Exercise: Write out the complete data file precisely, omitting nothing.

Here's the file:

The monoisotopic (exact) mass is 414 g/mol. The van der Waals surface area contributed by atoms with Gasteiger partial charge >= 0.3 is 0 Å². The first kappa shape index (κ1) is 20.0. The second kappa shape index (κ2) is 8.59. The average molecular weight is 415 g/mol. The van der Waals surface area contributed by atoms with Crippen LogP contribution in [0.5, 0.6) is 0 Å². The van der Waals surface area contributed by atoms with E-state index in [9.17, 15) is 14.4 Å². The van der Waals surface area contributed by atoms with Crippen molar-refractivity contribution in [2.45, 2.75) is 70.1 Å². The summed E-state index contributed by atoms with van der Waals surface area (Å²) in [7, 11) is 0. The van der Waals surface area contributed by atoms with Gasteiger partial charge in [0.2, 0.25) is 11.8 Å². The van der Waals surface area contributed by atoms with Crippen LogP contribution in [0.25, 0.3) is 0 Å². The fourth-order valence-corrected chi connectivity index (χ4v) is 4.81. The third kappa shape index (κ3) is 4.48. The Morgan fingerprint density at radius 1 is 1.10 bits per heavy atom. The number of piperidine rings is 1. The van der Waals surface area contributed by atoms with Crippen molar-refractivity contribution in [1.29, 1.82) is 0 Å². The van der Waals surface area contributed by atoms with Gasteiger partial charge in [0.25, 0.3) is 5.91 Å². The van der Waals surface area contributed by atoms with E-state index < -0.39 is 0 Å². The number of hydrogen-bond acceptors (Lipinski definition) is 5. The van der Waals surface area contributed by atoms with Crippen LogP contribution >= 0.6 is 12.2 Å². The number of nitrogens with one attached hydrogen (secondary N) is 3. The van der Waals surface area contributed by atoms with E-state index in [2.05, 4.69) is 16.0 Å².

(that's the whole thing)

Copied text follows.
The monoisotopic (exact) mass is 414 g/mol. The van der Waals surface area contributed by atoms with Gasteiger partial charge >= 0.3 is 0 Å². The first kappa shape index (κ1) is 20.0. The second kappa shape index (κ2) is 8.59. The average molecular weight is 415 g/mol. The van der Waals surface area contributed by atoms with Crippen LogP contribution in [0.5, 0.6) is 0 Å². The van der Waals surface area contributed by atoms with E-state index in [9.17, 15) is 14.4 Å². The van der Waals surface area contributed by atoms with Crippen molar-refractivity contribution in [2.45, 2.75) is 70.1 Å². The summed E-state index contributed by atoms with van der Waals surface area (Å²) in [7, 11) is 0. The van der Waals surface area contributed by atoms with Gasteiger partial charge in [0.2, 0.25) is 11.8 Å². The van der Waals surface area contributed by atoms with Crippen LogP contribution in [0.25, 0.3) is 0 Å². The fourth-order valence-corrected chi connectivity index (χ4v) is 4.81. The third kappa shape index (κ3) is 4.48. The Morgan fingerprint density at radius 1 is 1.10 bits per heavy atom. The number of piperidine rings is 1. The van der Waals surface area contributed by atoms with Crippen molar-refractivity contribution in [1.29, 1.82) is 0 Å². The van der Waals surface area contributed by atoms with Gasteiger partial charge in [0.25, 0.3) is 5.91 Å². The van der Waals surface area contributed by atoms with E-state index < -0.39 is 0 Å². The number of hydrogen-bond acceptors (Lipinski definition) is 5. The van der Waals surface area contributed by atoms with Crippen LogP contribution >= 0.6 is 12.2 Å². The number of nitrogens with one attached hydrogen (secondary N) is 3. The van der Waals surface area contributed by atoms with E-state index in [2.05, 4.69) is 16.0 Å².